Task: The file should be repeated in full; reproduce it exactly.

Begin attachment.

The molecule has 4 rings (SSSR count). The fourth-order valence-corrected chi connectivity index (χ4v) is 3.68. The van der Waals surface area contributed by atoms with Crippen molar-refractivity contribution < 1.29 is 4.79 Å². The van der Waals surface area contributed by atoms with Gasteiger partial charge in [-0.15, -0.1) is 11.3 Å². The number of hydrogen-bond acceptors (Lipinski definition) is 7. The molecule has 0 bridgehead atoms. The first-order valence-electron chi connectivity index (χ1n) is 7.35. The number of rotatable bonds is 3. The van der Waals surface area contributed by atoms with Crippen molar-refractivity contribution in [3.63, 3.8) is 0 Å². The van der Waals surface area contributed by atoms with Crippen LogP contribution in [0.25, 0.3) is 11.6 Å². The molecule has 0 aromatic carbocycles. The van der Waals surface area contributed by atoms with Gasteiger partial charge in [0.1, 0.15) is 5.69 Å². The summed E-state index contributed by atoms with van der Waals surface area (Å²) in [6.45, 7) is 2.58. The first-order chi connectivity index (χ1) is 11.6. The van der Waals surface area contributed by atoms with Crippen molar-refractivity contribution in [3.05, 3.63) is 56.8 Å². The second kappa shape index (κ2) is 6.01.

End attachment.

The molecule has 4 rings (SSSR count). The fourth-order valence-corrected chi connectivity index (χ4v) is 3.68. The van der Waals surface area contributed by atoms with Crippen molar-refractivity contribution < 1.29 is 4.79 Å². The van der Waals surface area contributed by atoms with Gasteiger partial charge in [-0.15, -0.1) is 11.3 Å². The number of hydrogen-bond acceptors (Lipinski definition) is 7. The molecule has 0 bridgehead atoms. The first-order valence-electron chi connectivity index (χ1n) is 7.35. The number of rotatable bonds is 3. The van der Waals surface area contributed by atoms with Crippen molar-refractivity contribution in [3.63, 3.8) is 0 Å². The van der Waals surface area contributed by atoms with Crippen LogP contribution in [0.25, 0.3) is 11.6 Å². The molecule has 0 aromatic carbocycles. The van der Waals surface area contributed by atoms with Gasteiger partial charge in [0.1, 0.15) is 5.69 Å². The summed E-state index contributed by atoms with van der Waals surface area (Å²) in [6.45, 7) is 2.58. The first-order chi connectivity index (χ1) is 11.6. The van der Waals surface area contributed by atoms with Crippen molar-refractivity contribution in [3.05, 3.63) is 56.8 Å². The second kappa shape index (κ2) is 6.01.